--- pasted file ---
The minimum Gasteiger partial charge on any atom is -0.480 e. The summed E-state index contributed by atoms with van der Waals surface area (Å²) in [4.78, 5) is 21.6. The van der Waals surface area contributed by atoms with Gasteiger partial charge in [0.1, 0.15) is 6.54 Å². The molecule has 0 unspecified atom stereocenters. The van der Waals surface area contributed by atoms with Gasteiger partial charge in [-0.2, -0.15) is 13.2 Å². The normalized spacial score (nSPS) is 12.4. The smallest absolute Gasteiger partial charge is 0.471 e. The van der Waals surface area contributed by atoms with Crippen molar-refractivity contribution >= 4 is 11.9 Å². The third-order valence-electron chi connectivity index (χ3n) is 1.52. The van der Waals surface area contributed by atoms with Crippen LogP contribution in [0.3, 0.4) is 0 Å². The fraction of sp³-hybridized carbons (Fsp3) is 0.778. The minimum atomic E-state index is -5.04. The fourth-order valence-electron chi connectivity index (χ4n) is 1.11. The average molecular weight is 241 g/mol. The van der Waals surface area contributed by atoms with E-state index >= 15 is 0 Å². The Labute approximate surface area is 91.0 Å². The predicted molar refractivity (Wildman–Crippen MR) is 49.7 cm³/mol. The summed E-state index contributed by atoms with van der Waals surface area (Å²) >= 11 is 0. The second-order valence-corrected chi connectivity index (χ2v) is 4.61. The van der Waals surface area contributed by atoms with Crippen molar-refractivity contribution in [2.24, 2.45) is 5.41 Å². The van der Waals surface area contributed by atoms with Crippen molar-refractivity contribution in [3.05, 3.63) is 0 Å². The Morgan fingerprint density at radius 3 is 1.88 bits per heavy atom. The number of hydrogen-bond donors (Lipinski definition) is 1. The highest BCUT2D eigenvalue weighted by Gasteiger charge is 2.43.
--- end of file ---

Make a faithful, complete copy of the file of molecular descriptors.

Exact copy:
The minimum Gasteiger partial charge on any atom is -0.480 e. The summed E-state index contributed by atoms with van der Waals surface area (Å²) in [4.78, 5) is 21.6. The van der Waals surface area contributed by atoms with Gasteiger partial charge in [0.1, 0.15) is 6.54 Å². The molecule has 0 unspecified atom stereocenters. The van der Waals surface area contributed by atoms with Gasteiger partial charge in [-0.2, -0.15) is 13.2 Å². The normalized spacial score (nSPS) is 12.4. The smallest absolute Gasteiger partial charge is 0.471 e. The van der Waals surface area contributed by atoms with Crippen molar-refractivity contribution >= 4 is 11.9 Å². The third-order valence-electron chi connectivity index (χ3n) is 1.52. The van der Waals surface area contributed by atoms with Crippen LogP contribution in [0.3, 0.4) is 0 Å². The fraction of sp³-hybridized carbons (Fsp3) is 0.778. The minimum atomic E-state index is -5.04. The fourth-order valence-electron chi connectivity index (χ4n) is 1.11. The average molecular weight is 241 g/mol. The van der Waals surface area contributed by atoms with E-state index >= 15 is 0 Å². The Labute approximate surface area is 91.0 Å². The predicted molar refractivity (Wildman–Crippen MR) is 49.7 cm³/mol. The summed E-state index contributed by atoms with van der Waals surface area (Å²) >= 11 is 0. The second-order valence-corrected chi connectivity index (χ2v) is 4.61. The van der Waals surface area contributed by atoms with Crippen molar-refractivity contribution in [2.24, 2.45) is 5.41 Å². The van der Waals surface area contributed by atoms with Crippen molar-refractivity contribution in [3.05, 3.63) is 0 Å². The Morgan fingerprint density at radius 3 is 1.88 bits per heavy atom. The number of hydrogen-bond donors (Lipinski definition) is 1. The highest BCUT2D eigenvalue weighted by Gasteiger charge is 2.43.